Thank you for all of your thoughts, examples, and questions as we explore the concept of Psychological Safety.
This is an important topic given the research out there, and yet creating it is not a simple one-and-done decision or exercise. In addition to hearing from leaders who are grappling with how to create more psychologically safe environments, we’ve also been hearing from those of you who are struggling with leaders who are toxic. Those leaders who are controlling, diminishing, and demeaning.
So today, we’re going to talk about an example from a client – we’ll call him ‘Mike’ and his boss ‘Andy’.
Andy is the CEO and direct manager of Mike and the rest of the executive team.
Andy’s leadership included playing favorites, purposely getting the executives to argue, not listening to his employees’ input, and blaming them when things went off the rails. He frequently said that arguing created a better team and supported his team to direct personal insults toward one another.
This created an environment where the executive team didn’t feel safe to bring their ideas or thoughts to the table because they felt that there was no point. In addition, no one on the team felt like their skills, experience, or contributions were respected because everything always ended up being “Andy’s way”.
Mike had made some efforts to create a better environment. He believed they would all be more successful if he and his teammates felt safe to share ideas, knew that they’d be listened to and their thoughts valued, and if they had influence over and impact in their day-to-day work. When nothing he did succeeded, he reached out to us.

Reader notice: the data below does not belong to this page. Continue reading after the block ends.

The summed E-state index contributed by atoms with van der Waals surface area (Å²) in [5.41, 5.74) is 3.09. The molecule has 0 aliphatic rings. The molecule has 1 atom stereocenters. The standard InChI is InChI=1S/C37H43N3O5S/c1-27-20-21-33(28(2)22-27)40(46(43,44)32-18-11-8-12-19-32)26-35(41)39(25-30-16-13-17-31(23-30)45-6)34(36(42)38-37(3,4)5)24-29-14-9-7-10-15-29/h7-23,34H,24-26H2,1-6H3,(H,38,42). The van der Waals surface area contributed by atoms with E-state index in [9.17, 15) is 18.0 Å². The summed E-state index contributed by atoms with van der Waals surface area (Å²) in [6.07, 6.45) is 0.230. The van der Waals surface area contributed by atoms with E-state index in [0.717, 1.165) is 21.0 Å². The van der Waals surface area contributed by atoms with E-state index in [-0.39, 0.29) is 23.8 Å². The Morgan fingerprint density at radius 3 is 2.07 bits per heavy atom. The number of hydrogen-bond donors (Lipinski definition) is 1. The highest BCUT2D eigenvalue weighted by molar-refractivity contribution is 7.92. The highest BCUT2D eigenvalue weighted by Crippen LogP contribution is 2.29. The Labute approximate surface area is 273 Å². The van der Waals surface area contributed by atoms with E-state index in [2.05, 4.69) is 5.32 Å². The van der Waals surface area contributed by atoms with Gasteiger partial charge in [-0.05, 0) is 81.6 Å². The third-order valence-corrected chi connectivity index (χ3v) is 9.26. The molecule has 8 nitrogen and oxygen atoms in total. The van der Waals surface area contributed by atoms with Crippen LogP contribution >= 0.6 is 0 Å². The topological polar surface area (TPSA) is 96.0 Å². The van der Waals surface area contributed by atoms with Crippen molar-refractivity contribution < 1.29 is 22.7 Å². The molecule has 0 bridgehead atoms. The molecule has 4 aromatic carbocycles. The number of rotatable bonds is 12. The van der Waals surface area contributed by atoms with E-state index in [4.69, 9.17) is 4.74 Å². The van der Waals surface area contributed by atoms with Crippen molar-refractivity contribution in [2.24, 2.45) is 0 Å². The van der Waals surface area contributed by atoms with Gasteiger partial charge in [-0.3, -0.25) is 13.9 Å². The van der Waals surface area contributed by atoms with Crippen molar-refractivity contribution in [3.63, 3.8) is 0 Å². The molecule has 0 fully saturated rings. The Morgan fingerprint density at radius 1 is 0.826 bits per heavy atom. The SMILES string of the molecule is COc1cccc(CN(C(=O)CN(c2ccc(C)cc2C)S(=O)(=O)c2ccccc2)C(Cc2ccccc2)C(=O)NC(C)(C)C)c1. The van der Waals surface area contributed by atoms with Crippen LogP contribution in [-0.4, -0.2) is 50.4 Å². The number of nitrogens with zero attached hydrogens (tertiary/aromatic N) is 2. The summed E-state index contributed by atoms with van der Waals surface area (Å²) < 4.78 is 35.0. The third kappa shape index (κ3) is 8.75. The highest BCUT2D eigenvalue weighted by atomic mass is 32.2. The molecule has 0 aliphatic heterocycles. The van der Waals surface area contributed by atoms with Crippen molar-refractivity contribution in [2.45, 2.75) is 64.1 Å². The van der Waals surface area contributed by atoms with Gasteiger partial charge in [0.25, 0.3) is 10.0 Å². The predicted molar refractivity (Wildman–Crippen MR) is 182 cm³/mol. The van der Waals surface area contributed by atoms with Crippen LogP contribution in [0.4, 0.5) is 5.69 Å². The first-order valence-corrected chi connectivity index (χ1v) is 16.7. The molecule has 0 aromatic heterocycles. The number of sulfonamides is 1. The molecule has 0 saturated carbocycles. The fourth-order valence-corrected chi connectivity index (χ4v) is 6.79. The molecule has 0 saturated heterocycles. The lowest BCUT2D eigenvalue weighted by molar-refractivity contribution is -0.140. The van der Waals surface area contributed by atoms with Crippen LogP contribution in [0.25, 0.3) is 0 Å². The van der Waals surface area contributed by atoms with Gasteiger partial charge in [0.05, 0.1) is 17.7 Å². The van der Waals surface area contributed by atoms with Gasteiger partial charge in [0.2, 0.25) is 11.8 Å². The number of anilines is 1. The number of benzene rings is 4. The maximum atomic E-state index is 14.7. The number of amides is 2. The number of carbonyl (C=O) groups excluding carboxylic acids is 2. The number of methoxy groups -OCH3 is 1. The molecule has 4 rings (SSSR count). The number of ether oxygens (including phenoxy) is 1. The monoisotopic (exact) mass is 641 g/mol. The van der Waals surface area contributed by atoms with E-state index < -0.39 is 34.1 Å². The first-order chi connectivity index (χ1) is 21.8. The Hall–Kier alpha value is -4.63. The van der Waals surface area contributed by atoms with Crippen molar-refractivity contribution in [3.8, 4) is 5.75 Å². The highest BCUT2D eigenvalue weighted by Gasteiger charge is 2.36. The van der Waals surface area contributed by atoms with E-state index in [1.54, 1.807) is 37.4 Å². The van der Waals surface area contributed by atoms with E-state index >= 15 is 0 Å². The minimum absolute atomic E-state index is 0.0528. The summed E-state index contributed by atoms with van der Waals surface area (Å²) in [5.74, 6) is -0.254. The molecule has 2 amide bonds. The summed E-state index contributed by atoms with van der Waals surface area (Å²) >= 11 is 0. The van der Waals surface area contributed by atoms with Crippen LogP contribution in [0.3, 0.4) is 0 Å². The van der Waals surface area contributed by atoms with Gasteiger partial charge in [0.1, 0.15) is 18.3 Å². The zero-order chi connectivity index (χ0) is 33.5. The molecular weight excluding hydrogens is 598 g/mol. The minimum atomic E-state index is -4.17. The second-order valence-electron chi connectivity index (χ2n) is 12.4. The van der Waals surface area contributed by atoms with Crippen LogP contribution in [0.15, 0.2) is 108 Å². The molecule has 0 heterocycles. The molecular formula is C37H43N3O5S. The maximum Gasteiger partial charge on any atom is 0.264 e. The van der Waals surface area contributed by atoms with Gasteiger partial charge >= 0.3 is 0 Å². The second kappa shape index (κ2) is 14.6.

We started by helping Mike assess if there was any way to influence Andy directly. We recommended that Mike think about his own triggers (any behaviors of Andy’s that put Mike in a reactive mode rather than being able to respond thoughtfully) and any triggers that Andy may have that Mike could work with or around.
After considerable discussion and exploration of what Mike thought made sense, he went to Andy to talk about a project that Andy was very invested in and that needed some refinement to be successful. He asked if Andy was open to some thoughts about how to make the project more successful. Note: This, of course, was a risk, so if you’re in this situation, take the risk seriously. We don’t want you to put your job in jeopardy.
Mike offered Andy suggestions for how to get the team more engaged and productive. But, after several thoughtful and strategic efforts; from frank discussions to bringing exciting solutions to Andy, Mike and the team were unable to change the dynamic that Andy had established.
When individuals or teams hit this point, they often start looking for another job. In this case, Mike was very committed to the organization and truly believed that Andy’s leadership was creating considerable financial and HR risk.
So, we worked with Mike to help him document the incidents objectively and identify the 3-5 patterns that were creating the greatest negative impact on the organization. Then he met with the owners of the business and, respectfully, shared his concerns and asked for guidance on how to proceed.
In this case, the owners were able to see and understand the experience of the executive team, and Andy was let go. The team worked to heal and grow in new ways to create a foundation of trust and safety.
Of course, the outcome isn’t always great…sometimes things get worse. But, the goal is to look for opportunities to create something better, together. And when that’s not possible, the next right step may be to work on your exit strategy.
If you’re working for a toxic boss, think about whether it’s possible to change the dynamics of the relationship or if it makes sense to look for another position inside the organization or in a different organization.
Let us know how it goes.
How can we support you?
If you’d like support in working with (or leaving) your toxic work situation, contact us today.